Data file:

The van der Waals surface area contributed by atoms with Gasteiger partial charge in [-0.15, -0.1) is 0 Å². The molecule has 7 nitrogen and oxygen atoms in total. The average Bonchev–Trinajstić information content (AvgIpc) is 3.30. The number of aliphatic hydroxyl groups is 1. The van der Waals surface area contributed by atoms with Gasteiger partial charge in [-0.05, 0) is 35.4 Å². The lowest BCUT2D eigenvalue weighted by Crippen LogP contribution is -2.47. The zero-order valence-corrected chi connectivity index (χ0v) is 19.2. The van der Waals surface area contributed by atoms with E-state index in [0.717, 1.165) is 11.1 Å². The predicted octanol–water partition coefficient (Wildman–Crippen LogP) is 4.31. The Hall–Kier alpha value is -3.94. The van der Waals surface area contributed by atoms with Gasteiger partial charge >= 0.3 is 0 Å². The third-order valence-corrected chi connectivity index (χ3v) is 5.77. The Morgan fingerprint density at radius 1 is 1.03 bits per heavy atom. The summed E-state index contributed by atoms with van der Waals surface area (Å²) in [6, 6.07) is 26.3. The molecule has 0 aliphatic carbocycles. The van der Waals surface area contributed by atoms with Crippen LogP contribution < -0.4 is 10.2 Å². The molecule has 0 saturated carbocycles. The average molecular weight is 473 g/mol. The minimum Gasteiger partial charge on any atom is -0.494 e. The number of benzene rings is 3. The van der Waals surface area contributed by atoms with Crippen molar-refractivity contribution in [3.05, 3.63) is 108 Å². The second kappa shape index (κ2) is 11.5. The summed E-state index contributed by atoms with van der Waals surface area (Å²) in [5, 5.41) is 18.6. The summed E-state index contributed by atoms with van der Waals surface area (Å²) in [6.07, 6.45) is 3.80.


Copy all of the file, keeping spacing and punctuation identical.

The van der Waals surface area contributed by atoms with Gasteiger partial charge in [-0.15, -0.1) is 0 Å². The molecule has 7 nitrogen and oxygen atoms in total. The average Bonchev–Trinajstić information content (AvgIpc) is 3.30. The number of aliphatic hydroxyl groups is 1. The van der Waals surface area contributed by atoms with Gasteiger partial charge in [-0.05, 0) is 35.4 Å². The lowest BCUT2D eigenvalue weighted by Crippen LogP contribution is -2.47. The zero-order valence-corrected chi connectivity index (χ0v) is 19.2. The van der Waals surface area contributed by atoms with E-state index in [0.717, 1.165) is 11.1 Å². The predicted octanol–water partition coefficient (Wildman–Crippen LogP) is 4.31. The Hall–Kier alpha value is -3.94. The van der Waals surface area contributed by atoms with Gasteiger partial charge >= 0.3 is 0 Å². The third-order valence-corrected chi connectivity index (χ3v) is 5.77. The Morgan fingerprint density at radius 1 is 1.03 bits per heavy atom. The summed E-state index contributed by atoms with van der Waals surface area (Å²) in [6, 6.07) is 26.3. The molecule has 0 aliphatic carbocycles. The van der Waals surface area contributed by atoms with Crippen LogP contribution < -0.4 is 10.2 Å². The molecule has 0 saturated carbocycles. The average molecular weight is 473 g/mol. The minimum Gasteiger partial charge on any atom is -0.494 e. The number of benzene rings is 3. The van der Waals surface area contributed by atoms with Crippen molar-refractivity contribution in [3.05, 3.63) is 108 Å². The second kappa shape index (κ2) is 11.5. The summed E-state index contributed by atoms with van der Waals surface area (Å²) in [5, 5.41) is 18.6. The summed E-state index contributed by atoms with van der Waals surface area (Å²) in [6.07, 6.45) is 3.80.